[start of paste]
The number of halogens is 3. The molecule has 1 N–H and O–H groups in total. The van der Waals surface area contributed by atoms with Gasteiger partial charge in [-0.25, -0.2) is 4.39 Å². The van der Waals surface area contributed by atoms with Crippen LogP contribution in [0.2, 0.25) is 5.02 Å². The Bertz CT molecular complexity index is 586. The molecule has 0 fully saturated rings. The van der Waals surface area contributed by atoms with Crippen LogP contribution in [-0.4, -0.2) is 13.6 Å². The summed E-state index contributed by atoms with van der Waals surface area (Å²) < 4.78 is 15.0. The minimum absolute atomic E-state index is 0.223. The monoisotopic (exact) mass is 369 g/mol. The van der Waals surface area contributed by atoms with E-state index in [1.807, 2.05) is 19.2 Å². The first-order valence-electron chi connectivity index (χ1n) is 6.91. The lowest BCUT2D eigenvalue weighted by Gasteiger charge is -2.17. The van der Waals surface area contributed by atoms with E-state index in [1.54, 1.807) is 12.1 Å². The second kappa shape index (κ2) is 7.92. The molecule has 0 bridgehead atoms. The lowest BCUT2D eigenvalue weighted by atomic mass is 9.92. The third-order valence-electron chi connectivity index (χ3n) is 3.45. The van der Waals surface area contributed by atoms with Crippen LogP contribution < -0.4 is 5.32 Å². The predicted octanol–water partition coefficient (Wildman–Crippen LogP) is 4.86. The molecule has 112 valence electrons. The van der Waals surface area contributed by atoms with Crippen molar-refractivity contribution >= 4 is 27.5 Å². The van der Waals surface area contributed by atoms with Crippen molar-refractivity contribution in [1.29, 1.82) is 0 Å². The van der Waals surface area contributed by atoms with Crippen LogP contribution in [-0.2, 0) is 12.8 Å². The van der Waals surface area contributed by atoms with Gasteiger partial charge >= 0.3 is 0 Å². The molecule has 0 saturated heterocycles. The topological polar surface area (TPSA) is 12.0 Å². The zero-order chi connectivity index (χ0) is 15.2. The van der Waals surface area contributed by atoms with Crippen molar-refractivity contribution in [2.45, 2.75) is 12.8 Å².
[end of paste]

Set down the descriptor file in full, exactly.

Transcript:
The number of halogens is 3. The molecule has 1 N–H and O–H groups in total. The van der Waals surface area contributed by atoms with Gasteiger partial charge in [-0.25, -0.2) is 4.39 Å². The van der Waals surface area contributed by atoms with Crippen LogP contribution in [0.2, 0.25) is 5.02 Å². The Bertz CT molecular complexity index is 586. The molecule has 0 fully saturated rings. The van der Waals surface area contributed by atoms with Crippen LogP contribution in [-0.4, -0.2) is 13.6 Å². The summed E-state index contributed by atoms with van der Waals surface area (Å²) < 4.78 is 15.0. The minimum absolute atomic E-state index is 0.223. The monoisotopic (exact) mass is 369 g/mol. The van der Waals surface area contributed by atoms with E-state index in [1.807, 2.05) is 19.2 Å². The first-order valence-electron chi connectivity index (χ1n) is 6.91. The lowest BCUT2D eigenvalue weighted by Gasteiger charge is -2.17. The van der Waals surface area contributed by atoms with E-state index in [1.54, 1.807) is 12.1 Å². The second kappa shape index (κ2) is 7.92. The molecule has 0 bridgehead atoms. The lowest BCUT2D eigenvalue weighted by atomic mass is 9.92. The third-order valence-electron chi connectivity index (χ3n) is 3.45. The van der Waals surface area contributed by atoms with Crippen LogP contribution < -0.4 is 5.32 Å². The predicted octanol–water partition coefficient (Wildman–Crippen LogP) is 4.86. The molecule has 112 valence electrons. The van der Waals surface area contributed by atoms with Crippen molar-refractivity contribution >= 4 is 27.5 Å². The van der Waals surface area contributed by atoms with Crippen molar-refractivity contribution in [1.29, 1.82) is 0 Å². The van der Waals surface area contributed by atoms with Crippen LogP contribution in [-0.2, 0) is 12.8 Å². The van der Waals surface area contributed by atoms with Gasteiger partial charge >= 0.3 is 0 Å². The molecule has 0 saturated heterocycles. The topological polar surface area (TPSA) is 12.0 Å². The zero-order chi connectivity index (χ0) is 15.2. The van der Waals surface area contributed by atoms with Crippen molar-refractivity contribution in [2.45, 2.75) is 12.8 Å².